Finishing up the frame.

January 25th, 2014

I finally got back onto finishing the frame. It being a long weekend here I want to try to get it painted. I can then leave that to harden for a few weeks while working on the floors and inside of the aluminium skin before we finally wrap the skin on.

I finished making the curve in the boot pretty then started making the floor part. That was just MIGed in place. I hammered a flange to allow me to spot weld it to the rear axle cover. I was thinking of joggling the new floor piece so it fitted over the existing rear floor part then spotting them together but in the end I butetd them and MIGed so I didn’t have a two layer join there to get wet and rust in the future. The seam isn’t the nicest but it’s under the car so not visible. It is under the cross tube in the boot (and welded to it) so hidden inside the boot too. Will probably cover the underside in underseal too anyway. The flange tapers round at the corners to match the curve under the body so the corners of the boot right behind the rear axle have a nice curve to them blending into the 90 degree flange.

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Joss suggested making a small hole in the vertical part to allow access to the rear axle filler. As he said it’s easier to pour oil down into the diff than trying to pour it in from beneath!

I borrowed the spot welder and welded everything together. The arms weren’t long enough to reach the middle part so I had to do three plug welds too. I then took the frame outside to give everything a good sanding back. I didn’t remove all the old paint, there is no need. I just smoothed things out and keys the remaining paint. It might look a bit rough in places but I am building an old car, not a new one. Patina I believe they call it!

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While sanding my Makita random orbit sander stopped being random orbit and became more just slightly swirly. I like makita stuff since you can usually easily take it apart and see what’s wrong. In this case the bearing on the eccentric flywheel thing was gummed up. I cleaned it out with some WD40 and put some oil into the bearing as best as I could (it’s a sealed one) and that fixed it right up.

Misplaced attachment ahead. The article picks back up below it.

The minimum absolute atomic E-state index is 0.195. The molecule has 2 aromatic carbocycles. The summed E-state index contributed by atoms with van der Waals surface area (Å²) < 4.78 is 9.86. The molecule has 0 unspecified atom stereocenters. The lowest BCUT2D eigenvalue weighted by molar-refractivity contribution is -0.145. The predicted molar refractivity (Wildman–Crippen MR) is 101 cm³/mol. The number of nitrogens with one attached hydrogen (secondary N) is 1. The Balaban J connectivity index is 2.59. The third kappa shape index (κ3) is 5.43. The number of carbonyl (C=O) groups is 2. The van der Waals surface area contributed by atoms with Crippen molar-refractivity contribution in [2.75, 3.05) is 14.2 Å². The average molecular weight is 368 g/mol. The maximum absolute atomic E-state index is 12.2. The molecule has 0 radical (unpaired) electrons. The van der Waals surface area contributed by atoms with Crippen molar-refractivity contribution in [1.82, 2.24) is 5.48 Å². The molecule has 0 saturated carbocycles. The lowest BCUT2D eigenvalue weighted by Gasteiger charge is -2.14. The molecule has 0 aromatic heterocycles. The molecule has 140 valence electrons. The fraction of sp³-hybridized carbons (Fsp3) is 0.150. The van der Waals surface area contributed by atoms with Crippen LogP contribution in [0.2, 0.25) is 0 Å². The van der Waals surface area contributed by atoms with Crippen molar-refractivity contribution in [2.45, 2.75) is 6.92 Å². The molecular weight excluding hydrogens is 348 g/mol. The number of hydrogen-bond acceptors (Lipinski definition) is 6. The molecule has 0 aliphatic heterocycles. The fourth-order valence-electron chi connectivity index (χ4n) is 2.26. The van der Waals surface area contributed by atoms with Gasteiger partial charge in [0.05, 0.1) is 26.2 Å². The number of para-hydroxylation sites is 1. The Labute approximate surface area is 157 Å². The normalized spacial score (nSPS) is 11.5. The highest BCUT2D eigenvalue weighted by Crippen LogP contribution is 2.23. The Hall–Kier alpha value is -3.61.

The flywheel is also the fan and it’s made to be heavier on one side and offset from the centre so the whole thing wobbles as well as rotates to give the double action.

The frame is now sanded and tomorrow I will give it a wash in phosphoric acid to prep for the painting. That should be done tomorrow afternoon. Since I need to clear out the garage to turn it into my spray booth I took the chassis outside and gave it a wash to finally get rid of months worth of aluminium dust from the body work that had accumulated on it. I then parked it in my spare garage with my big car.

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Since the car was completely apart I weighed some of the bodywork parts.

All up thats 57kg. Interestingly that about the same weight as four wheels and tyres and wheel nuts! I have no idea what a ‘good’ weight is for a special. I have a feeling mine is a little bit of a porker. Still more to add of course. Wings, seat, instrument panel and so on. And fuel tank. Speaking of which those who know a lot more about these things than I do suggested 5 gallons is far too big for a special and I can get away with much smaller. That’s good to know.  The tank will fit on the shelf above the rear axle and be offset to the left probably to offset the weight of the driver a little.

The other thing I did was finish up the starter motor. We found some old ones in the shed at Joss’ place and I nabbed a spring and a slightly less wobbly switch from an old one.


He also had an old crankcase. That is unfortunately damaged around the sump threads (but may be repairable) but it has a good flywheel on it so I am slowly stripping that. I need to get the flywheel off the crank so probably need to make or borrow the tool that you can use that attaches into the threaded holes in the flywheel and lets you pull it off the crank taper.

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More things to go in the molasses bath (which is starting to get a bit pongy to be honest).

I also started string wrapping the steering wheel with some 4mm cotton I bought. It’s going very well. The wrap I use locks it on tight. I ran out of string though (a wheel is going to need something like 30 metres) so I can’t finish that until the next lot arrives. I also found real shellac to coat it with once wrapped. I’ve always wondered what it was (bug poo more or less!) since old physics and electronics books always mentioned is being used as an insulator but I’ve never come across it before.

Tomorrow is painting day. Everything is all ready to go. I’ll move the aluminium to the other garage before I start. I call the following piece ‘Escape’.



2 Responses to “Finishing up the frame.”

  1. Nigel Hamlin Wright Says:

    Hello Simon,
    Great progress. I would have thought 5 gallons would have been a minimum – I have 6 – and would have had more if I could to maximise the potential weight over the back wheels. Also, a big tank with a little bit of fuel in it is preferable to a small tank with nothing in it.

  2. admin Says:

    Will probably go for a compromise. An Austin 7 should get 40 MPG oo so right? NZ is a small place so it’s not too far between petrol stations! The tank has to fit in through the boot opening so will go for a medium tank and can always carry more in a jerry can for longer trips. I know what you mean about weight over the rear axle though. My MGB always feels so much more solid when it has a full tank.

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